CONDENSER TEMP-SPLITS 12-SEER units - Comfortmaker® | Heil® | Temp Star® - used 0.88 Motor Power Factors5-Ton 59,000 25-F Temp-S Cond. CFM 3400 WATTS 6969
ARI Conditions are: 95ºF-OAT; 80ºF-IDB; 67ºF-IWB or 50%RH | TVA conditions; 95-OAT; 75ºFIDB; 63-IWB or around 50%RH | Try 85ºF-OAT | Outdoor Ambient Temperature (OAT)
1.5-Ton 18,000 21-F Split Cond. CFM 1400 WATTS 1536 1.5-Ton is from actual published DATA - Only ARI Rating Conditions
1.5-Ton 18,000 @ 95ºF OAT; Indoors 75-IDB; 63ºF-IWB or near 50%RH; @ 600-CFM; Outdoor Ambient Temperature (OAT); 18ºF condenser split | @ 85ºF OAT; 67-IWB or 66.5%RH; +20ºF cond. split.
To figure this; units pressure chart, the Temps, instead of IWB the %RH, & CFM, For users, No gauges required, to check if your A/C is near specs! However, the temperatures & indoor humidity make a big differenence in the condenser split. (Airflow & proper load on evaporator!)
Take the both the indoor Supply Air & Return Air DB, WB or %RH , too! If you have an accurate airflow CFM, I can Ballpark the BTUH your A/C or Heat Pump is delivering in the cooling mode.
1.5-Ton 18,000 18 to 20-F Split -Cond CFM 1400
2-Ton 24,800 24-F Temp-S Cond. CFM 1400 WATTS 2659
2.5-Ton 30,200 21-F Temp-S Cond. CFM 2000 WATTS 3404
3-Ton 35,600 18-F Temp-S Cond. CFM 2800 WATTS 4117
3.5 Ton 42,500 21-F Temp-S Cond. CFM 2800 WATTS 4554
4-Ton 48,500 19.5-F Split Cond. CFM 3400 WATTS 4761
The chart split listed above is at Condenser Design conditions: Indoor Return Air 80-F dry bulb 67-F Wet Bulb or 50% Relative Humidity as you go up to 99% RH the condenser split could increase by up to 6-F; down as much as 4-F at a low humidity of 55-F Wet Bulb. We are only trying to get a figure to go by for a comparison.
IE Browser's Click for Graph
Page 618, Refrigeration Air-Conditioning (ARI) Second Edition, C 1987
Those lower SEER units had higher condenser splits than 12-SEER and higher units.
Sorry, I defiled the graph, 90-db outdoor, 80-db indoors with 67 wet bulb/50%RH represents the condenser splits shown above.
Typical matched units from major manufacturers have Sensible Heat Ratios (SHR) in the 68% to 80% range (or 32% to 20% Latent) when it is 95-F outside and 75-F with 50% relative humidity inside. Proper mixing of the air and proper distribution to individual rooms is critical for comfort.
When new condensers and Evaporator-coils "are installed on older air handlers" the new, or old, evaporator coils are usually under heat-loaded. (Always, check voltage and amp draw!)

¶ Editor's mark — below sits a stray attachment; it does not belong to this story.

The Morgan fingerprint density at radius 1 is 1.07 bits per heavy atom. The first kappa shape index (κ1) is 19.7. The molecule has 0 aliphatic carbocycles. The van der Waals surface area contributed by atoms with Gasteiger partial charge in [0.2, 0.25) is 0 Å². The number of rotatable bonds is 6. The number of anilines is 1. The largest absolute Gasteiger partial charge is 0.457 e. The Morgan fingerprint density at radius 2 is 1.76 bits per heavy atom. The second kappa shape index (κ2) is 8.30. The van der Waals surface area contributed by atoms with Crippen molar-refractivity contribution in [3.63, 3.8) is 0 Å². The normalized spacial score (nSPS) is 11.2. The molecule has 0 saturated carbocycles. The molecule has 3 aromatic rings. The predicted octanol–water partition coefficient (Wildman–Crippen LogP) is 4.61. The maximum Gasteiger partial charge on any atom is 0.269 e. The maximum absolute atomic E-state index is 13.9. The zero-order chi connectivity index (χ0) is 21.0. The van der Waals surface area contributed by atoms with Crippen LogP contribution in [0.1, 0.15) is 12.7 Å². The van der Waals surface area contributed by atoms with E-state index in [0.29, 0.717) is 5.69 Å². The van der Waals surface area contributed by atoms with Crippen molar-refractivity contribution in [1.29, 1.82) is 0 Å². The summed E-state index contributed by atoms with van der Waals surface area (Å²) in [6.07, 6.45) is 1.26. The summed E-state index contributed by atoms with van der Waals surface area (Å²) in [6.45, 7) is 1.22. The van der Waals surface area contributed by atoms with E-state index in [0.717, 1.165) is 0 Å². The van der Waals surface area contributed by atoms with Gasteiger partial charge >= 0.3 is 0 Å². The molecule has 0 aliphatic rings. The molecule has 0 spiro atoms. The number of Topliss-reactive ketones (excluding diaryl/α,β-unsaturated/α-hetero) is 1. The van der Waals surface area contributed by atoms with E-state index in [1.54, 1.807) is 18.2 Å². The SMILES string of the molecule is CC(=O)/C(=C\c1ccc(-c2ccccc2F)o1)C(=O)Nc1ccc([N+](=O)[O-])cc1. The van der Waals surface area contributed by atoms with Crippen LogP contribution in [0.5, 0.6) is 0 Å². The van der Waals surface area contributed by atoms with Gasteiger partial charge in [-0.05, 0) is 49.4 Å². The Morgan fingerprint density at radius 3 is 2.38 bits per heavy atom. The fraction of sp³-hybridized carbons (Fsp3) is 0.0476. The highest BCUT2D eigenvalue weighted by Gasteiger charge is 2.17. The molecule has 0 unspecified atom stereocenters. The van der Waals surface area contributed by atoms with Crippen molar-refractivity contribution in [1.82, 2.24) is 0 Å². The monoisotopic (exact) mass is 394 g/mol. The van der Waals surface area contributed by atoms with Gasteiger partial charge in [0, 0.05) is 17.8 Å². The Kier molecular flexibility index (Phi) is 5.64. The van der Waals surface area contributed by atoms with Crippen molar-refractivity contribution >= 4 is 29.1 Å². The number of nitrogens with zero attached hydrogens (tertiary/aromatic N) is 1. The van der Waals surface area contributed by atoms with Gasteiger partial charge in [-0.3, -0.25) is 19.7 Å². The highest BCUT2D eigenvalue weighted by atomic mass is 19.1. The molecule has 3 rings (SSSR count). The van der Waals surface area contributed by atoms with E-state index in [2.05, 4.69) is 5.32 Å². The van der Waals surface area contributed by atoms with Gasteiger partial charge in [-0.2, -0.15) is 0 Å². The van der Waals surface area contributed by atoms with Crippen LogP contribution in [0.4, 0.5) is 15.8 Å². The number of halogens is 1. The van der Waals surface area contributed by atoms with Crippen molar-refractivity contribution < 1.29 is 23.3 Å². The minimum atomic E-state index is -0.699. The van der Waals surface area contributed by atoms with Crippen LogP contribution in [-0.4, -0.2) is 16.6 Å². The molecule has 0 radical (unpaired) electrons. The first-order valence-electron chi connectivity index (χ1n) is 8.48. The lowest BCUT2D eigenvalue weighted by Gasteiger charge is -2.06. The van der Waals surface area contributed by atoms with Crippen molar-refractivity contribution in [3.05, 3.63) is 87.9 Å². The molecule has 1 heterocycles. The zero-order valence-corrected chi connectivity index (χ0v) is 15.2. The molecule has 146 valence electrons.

The Base Spec sheets 12-SEER part no. 421 41 33301 03, Feb 2001. These are the Comfortmaker® units, which are nearly identical to Heil® units. I used the first rating on each tonnage class. While the "Performance Cooling Data" is listed at a 95-F outside ambient temperature, you can adjust the indoor airflow to get the Nominal BTUH Rating at the customer's normal indoor stat' temp' setting and the most outside temperature/degree operating hours.
Take the "listed watts" of the compressor and Condenser fan and multiply that wattage by 0.85 X's 3.413 to get the BTUH heat additive of the motor then add the listed BTUH of the condenser to it, and then divide by the condenser fan's CFM.
By using the various units' "base specification sheet data" from the dealer, you can determine if it is operating near its BTUH capacity rating. Some packaged units run a very high condenser discharge CFM airflow!
Some "Condenser Makes" will have different temp-splits. The 2-ton 10-SEER, Janitrol; GMC; Goodman; with the U-29 E-Coil delivers less btuh, or 23000-btuh, I subtracted a reasonable amount from the total of the wattage and come up with 19 to 20-F temp-split. That is "if" its CFM is 1400, --get the figures on the "different Makes." The figures are used to provide an idea of what the condenser temp-split should be for use by the unit's owner and the service tech.
When the CFM of the condenser is known the temperature rise data equation can be applied to provide a guide to the actual heat transfer by the evaporator coil to the outdoor condenser coil. (I prefer 425 to 450-cfm/ton dry coil.)
Fan delivery in cfm varies directly as to the rpm fan speed:
- cfm2 -new = (rpm2 / rpm1) *X cfm1 = cfm2 -newFinding the New Static Pressure:
- SP2 new = (rpm2 / rpm1)2 *X SP1 = SP2 -newRequired fan blower motor horsepower (hp) varies as to the cube of the rpm or cfm:
hp2-new = (rpm2/rpm1)3 *x hp1 = hp2 -newThere ought to be a code requiring every manufacturer of an airhandler or furnace to provide capped taps ahead of the evaporator coil and ahead of the blower for easy static pressure testing access.
Solving the Mysteries of ESP - External Static Pressure
ESP is the static pressure "external to the air handler." This is the reading that manufacturers' refer to in their fan performance data & is usually taken prior to the entry to the evaporator coil.
Take your measurements on both the Return and Supply Plenums of the furnace, as it was shipped from the manufacturer (including the filter).If you leave out the area up to & including the A-Coil where does that leave you? The area to the coil & including the coil can represent major Static Pressure problems!
This means that if it was a gas or oil fired furnace, the measurement would NOT include the AC coil. If a heat pump is being tested, the coil would be included.
Drill two holes large enough to insert the static pressure tip, one on the supply side and one on the return. Pressure measurements are then taken at each location. The measurement on the return side will be negative with a positive reading on the supply but you disregard the positive/negative and just add the two numbers together.